I am going to guess that the nastiest thing we do is over use abrasives. I love working with planes and drawknives, but I have power tools and it just goes faster. If I were to grab for that knife, the dust collector could stay quiet.
As for the protection of exotic hardwoods, it’s important to care, and it’s important to stop asking for woods that are in trouble from places that are over harvested. The highest and best use of precious exotic woods is in fine instruments, and some of the controls that are in place should go a long way toward stopping the indiscriminate use of fine woods on not so fine factory instruments, or as flooring or lawn furniture. It’s also important to understand that the trees won’t be protected if they have no commercial value, so it is important as a community that we fight for the woods that we need. For those who are somewhat new to the subject, please re-read that last line!
Please tell me about your fascination with Harp Guitars?
That was a case of a customer wanting something I didn’t really want to do. In fact, I refused for more than a year. But the customer was a friend and he has patience, so he wore me down. After I built one and had a minute or two to try to play one, I was interested in building more, if only for my own use. I haven’t been able to hang on to one long enough to learn much, and what I do work out on one is easily forgotten, but harp guitars aren’t meant to make guitar playing harder, they are meant to make it easier once you get a toe hold. The jumping off place is a lot more difficult on harp guitar, and I’m still there.
Some of your larger harp guitars have sycamore back and sides. Why sycamore? Tonally, what does this wood offer?
Some of my harp guitars are sycamore because I had it! Harp guitar sets are hard to come by and I thought it would look cool. It was very successful for harp guitar because it didn’t add a lot of clutter to the bass. The bass was clear and strong, but not ringy. The first thing you have to learn is to find the sub basses on a harp guitar, the second thing you have to do is shut them up. I haven’t built a standard six out of sycamore, so my experience with it is limited to the outcome of those two harp guitars.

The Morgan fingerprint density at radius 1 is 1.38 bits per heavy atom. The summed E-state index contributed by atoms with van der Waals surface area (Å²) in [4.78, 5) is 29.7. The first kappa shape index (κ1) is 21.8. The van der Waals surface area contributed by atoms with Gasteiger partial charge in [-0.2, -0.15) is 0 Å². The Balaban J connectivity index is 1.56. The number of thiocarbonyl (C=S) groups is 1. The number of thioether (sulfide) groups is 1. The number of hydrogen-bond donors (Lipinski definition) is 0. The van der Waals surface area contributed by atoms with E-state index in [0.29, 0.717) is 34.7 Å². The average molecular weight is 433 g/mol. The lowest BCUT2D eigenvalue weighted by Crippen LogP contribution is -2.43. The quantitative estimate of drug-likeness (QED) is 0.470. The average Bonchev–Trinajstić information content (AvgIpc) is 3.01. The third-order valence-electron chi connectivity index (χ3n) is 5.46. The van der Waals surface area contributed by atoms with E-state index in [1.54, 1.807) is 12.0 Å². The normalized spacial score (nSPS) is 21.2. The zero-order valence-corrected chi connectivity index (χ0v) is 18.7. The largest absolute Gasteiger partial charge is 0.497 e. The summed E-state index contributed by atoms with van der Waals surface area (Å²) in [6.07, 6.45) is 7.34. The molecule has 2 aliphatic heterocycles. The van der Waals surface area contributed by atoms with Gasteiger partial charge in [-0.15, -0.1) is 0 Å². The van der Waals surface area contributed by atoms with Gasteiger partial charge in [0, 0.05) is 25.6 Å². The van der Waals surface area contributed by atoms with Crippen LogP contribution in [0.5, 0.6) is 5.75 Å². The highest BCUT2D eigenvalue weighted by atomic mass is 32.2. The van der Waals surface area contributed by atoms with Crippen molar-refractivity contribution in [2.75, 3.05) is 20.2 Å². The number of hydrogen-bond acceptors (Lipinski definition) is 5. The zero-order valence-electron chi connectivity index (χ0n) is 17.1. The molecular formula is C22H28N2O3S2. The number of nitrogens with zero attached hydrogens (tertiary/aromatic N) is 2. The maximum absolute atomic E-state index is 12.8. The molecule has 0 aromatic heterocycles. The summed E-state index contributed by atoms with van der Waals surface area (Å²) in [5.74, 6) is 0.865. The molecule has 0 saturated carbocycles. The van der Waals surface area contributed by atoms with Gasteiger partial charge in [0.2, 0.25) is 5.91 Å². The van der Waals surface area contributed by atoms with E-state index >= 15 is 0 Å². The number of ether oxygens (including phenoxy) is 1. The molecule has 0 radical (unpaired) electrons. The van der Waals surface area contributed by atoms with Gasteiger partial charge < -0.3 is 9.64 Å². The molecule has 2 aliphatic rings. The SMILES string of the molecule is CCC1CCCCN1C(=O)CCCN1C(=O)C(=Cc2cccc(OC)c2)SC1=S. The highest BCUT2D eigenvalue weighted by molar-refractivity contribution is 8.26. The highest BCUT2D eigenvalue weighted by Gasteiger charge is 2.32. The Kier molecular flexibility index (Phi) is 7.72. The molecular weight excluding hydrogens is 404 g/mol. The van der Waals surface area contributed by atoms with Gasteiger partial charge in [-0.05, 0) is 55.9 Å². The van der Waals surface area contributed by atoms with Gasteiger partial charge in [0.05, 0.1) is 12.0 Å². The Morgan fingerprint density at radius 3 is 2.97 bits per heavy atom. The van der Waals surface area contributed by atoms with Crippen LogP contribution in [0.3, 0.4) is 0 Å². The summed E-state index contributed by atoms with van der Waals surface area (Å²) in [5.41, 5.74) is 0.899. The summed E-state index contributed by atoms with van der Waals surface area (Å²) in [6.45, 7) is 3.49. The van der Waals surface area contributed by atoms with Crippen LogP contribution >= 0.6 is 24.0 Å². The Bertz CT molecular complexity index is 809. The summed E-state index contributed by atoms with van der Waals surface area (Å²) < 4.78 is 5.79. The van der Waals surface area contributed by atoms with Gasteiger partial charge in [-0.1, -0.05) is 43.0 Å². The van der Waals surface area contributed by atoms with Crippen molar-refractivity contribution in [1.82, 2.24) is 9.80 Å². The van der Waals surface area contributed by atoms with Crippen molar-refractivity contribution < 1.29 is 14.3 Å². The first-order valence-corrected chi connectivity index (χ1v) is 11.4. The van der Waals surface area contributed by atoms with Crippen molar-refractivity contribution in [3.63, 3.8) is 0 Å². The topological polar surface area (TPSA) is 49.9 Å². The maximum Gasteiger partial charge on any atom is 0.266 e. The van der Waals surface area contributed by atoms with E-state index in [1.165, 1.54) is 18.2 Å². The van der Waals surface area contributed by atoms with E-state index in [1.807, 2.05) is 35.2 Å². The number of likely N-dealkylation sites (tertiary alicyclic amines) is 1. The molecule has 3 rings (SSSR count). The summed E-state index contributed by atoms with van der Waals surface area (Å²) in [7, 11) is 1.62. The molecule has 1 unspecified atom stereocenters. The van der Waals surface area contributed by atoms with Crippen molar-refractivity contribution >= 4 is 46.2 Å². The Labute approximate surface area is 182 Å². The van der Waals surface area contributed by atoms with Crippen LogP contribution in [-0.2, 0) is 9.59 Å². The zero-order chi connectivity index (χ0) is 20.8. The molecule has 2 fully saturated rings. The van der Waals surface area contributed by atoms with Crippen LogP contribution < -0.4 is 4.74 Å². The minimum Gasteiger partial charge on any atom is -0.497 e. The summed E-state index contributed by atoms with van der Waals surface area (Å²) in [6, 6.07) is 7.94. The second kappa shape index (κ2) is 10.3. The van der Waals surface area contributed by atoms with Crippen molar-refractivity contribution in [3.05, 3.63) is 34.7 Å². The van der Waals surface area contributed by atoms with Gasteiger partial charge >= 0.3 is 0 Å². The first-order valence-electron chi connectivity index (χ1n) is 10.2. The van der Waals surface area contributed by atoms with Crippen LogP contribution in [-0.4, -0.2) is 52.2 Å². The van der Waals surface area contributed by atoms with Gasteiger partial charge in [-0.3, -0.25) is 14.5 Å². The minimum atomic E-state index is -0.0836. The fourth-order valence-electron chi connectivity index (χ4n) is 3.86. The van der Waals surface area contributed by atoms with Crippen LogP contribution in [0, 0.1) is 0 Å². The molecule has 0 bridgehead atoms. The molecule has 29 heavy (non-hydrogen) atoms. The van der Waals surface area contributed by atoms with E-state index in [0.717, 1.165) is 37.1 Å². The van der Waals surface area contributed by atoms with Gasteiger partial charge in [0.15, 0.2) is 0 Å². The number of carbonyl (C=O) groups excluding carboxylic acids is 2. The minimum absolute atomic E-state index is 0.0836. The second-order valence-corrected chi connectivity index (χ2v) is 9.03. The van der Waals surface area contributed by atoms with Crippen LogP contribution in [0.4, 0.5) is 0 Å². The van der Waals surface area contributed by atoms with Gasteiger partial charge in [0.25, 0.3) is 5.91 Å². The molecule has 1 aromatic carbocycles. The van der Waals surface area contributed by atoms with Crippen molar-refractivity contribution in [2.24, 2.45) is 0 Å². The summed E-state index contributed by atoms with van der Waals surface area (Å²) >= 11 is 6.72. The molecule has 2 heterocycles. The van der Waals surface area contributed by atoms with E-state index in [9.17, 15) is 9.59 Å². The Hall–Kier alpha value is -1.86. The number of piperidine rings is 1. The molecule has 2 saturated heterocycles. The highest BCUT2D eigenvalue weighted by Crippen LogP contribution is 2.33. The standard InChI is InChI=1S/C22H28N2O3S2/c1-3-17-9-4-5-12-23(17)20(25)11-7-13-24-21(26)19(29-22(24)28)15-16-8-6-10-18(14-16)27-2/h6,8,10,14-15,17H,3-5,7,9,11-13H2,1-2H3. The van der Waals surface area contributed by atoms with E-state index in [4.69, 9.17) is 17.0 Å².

When I play your guitars, I am always impressed with the strength of the treble frequencies all the way up the neck, and how well balanced they are with the lows and mids. What is the secret to building an acoustic guitar that has such strong treble fundamentals?
Thank you! Again, I can only tell you that my recipe has been added to over time. I tease that it used to take me 120 hours to build a guitar and now I’m pretty sure it takes me twice that long. There are all the added steps that I have acquired over the years.
I think one of the big secrets in guitar building, and one that gets talked about very little has to do with how well the neck tunes to the body. I’m really lucky that my steel string headstock seems to be about the right size and weight. I have nodal points that fall pretty much where I need them to be, and that little extra adds to consistency up the neck – or so my violin making mentor taught me.
In the next 5-10 years, what do you envision for Wingert Guitars? Will there be a continuing evolution in your designs? Will you branch off in new directions?
I have been working on something old rather than something new. I love classical guitar and I have started taking time to pursue that. I’ve built some passable classicals and have sold them at fair prices for their abilities, but I am ready to take commissions on classical guitars now for the right buyers. By the time this goes to print, I will probably have had time to prototype the last couple of things I want to iron out.
I’ve learned over the last couple of years that I really enjoy teaching, but my personal evolution isn’t complete yet. So much of what I do is intuitive or ingrained, it is hard for me to break it down for someone else, so in the next few years, I would like to get better at that kind of communication. I think it might be so appealing because it is at a completely different pace from the daily madness of wearing all the hats. To explain the steps to someone else simply requires taking a deep breath, and that’s kinda nice.
Finally Kathy, do you have any additional thoughts that you’d like to share with our readers, i.e., thoughts about guitars, information about you, thoughts about creativity, life lessons… anything?
Well, all of your readers need a Wingert guitar because they know lots of songs, will entice your creative muse to show up, and will even improve your singing voice in just 14 days!
My great thanks to Kathy for her participation in this interview. Dream Guitars is proud to carry her uniquely voiced one of a kind creations.